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Thursday, 16 October 2008
Page: 6290

Senator COLBECK (7:09 PM) —I would like to speak briefly this evening on a visit to Tasmania by the coalition rural and regional affairs policy committee, who were in Tasmania last Wednesday to look through some of the drought affected areas in south-eastern Tasmania. The first place that we visited was Bothwell and the Clyde River irrigators. The Clyde River irrigators were in Canberra a couple of weeks ago because they are in real strife. Not only are the Clyde River and the irrigators who work on that river in trouble but even the township of Bothwell is under the threat of running out of water.

They have been seeking an emergency water release from the Commonwealth government and they came here to see Minister Garrett. They got a meeting with one of Minister Garrett’s staff but did not get to see Minister Garrett, even though they thought they had an appointment with him. At the same time they met with our rural and regional affairs policy committee and it was that meeting which triggered the visit to Tasmania. By coincidence, when we arrived in Bothwell, we received word that Minister Garrett was also in Tasmania. He was not there to meet the farmers from Bothwell and the Clyde River but was there to make an announcement about some new fish species. Again the farmers from the Clyde River catchment were extremely disappointed that they had missed out on an opportunity, despite their invitation to Minister Garrett to come and see them.

There was one thing that did come out of the visit which we were all very pleased about. We received a phone call from David Llewellyn, the Tasmanian Minister for Primary Industries and Water, the day after the visit to say that he was going to make an application for that emergency water release. The Tasmanian government had not yet made the application, and it is not as if these farmers are wasteful. Last year they received an emergency release of 2,000 megalitres for domestic and stock use. They only used 1,500 but they were not allowed to access the remaining 500 megalitres without a new application which, unfortunately, the Tasmanian government had not made at that stage. My understanding is that the application was lodged with Minister Garrett this week. So we can only hope that Minister Garrett does not go missing again in respect of these farmers in the Clyde River catchment, because they are in desperate need of that emergency water release.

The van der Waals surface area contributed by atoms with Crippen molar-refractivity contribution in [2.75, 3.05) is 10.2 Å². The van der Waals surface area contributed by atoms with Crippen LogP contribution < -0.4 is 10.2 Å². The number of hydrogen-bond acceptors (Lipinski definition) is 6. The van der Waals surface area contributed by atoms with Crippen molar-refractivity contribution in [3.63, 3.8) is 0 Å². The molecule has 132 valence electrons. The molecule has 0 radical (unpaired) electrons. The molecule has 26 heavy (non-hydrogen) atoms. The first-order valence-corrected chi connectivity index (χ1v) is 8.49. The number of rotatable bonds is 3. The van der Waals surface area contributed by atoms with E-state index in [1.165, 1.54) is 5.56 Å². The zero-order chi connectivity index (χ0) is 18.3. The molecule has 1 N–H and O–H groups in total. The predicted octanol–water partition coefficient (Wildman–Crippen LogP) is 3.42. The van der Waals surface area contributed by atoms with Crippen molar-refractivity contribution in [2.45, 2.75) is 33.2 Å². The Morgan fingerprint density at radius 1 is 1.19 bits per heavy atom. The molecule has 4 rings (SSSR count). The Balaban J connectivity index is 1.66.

Our next visit was to a little town called Levendale, which is under enormous pressure for a number of reasons. It is also in the middle of the drought area in the south-east of Tasmania. There are several areas in Tassie that are affected by drought at the moment. There is the south-east, which is EC declared, and the north-east in the seat of Bass and Flinders Island, which are really doing it tough. We have had some communication with people on the island over the last couple of weeks. Unfortunately they too are not receiving the sorts of responses that they would like to receive from their local members. The member for Bass has been written to by one person on Flinders Island 15 times. There have been 15 letters from the Flinders Island constituent and there has been only one reply.

Down in the south-east, where they are really doing it tough, I spoke to a woman who came in to see us and spoke to the committee. She told me that they had had over 11,000 sheep on their property and they had reduced that number down to fewer than 2,000. They had had to destroy all this year’s lambs—2,000 had to be put down. They had kept 200 for breeding purposes and the only way that her husband could justify it was because he was saving his breeding ewes. It is really a tragic situation. And there are many more stories like that. I have assisted one farmer on agistment for his last 45 breeding ewes. That is how tough it is. Again he has had a very disappointing response. One lady from the region rang the member for Lyons, Mr Adams, to come and talk to some of the community. All she got was a questioning of her political motives, of which there are none. She was just trying to get her local member to come down and have a chat to some of the people who are doing it really tough. That is all that she was about. It is a very disappointing perspective.

But the local community are really pulling together. They are working extraordinarily hard and all they are looking for is support from their state and federal governments. Unfortunately, the state government has no drought plan. The TFGA, the Tasmanian Farmers and Graziers Association, has put together a very good policy which calls on the Tasmanian Premier to bring the matter into his department and coordinate the whole process. There are a lot of good things happening in that neck of the woods but they are not being coordinated and, unfortunately, we cannot convince the Tasmanian government to pull them into a coordinated approach and get the best benefit out of all the things that are available.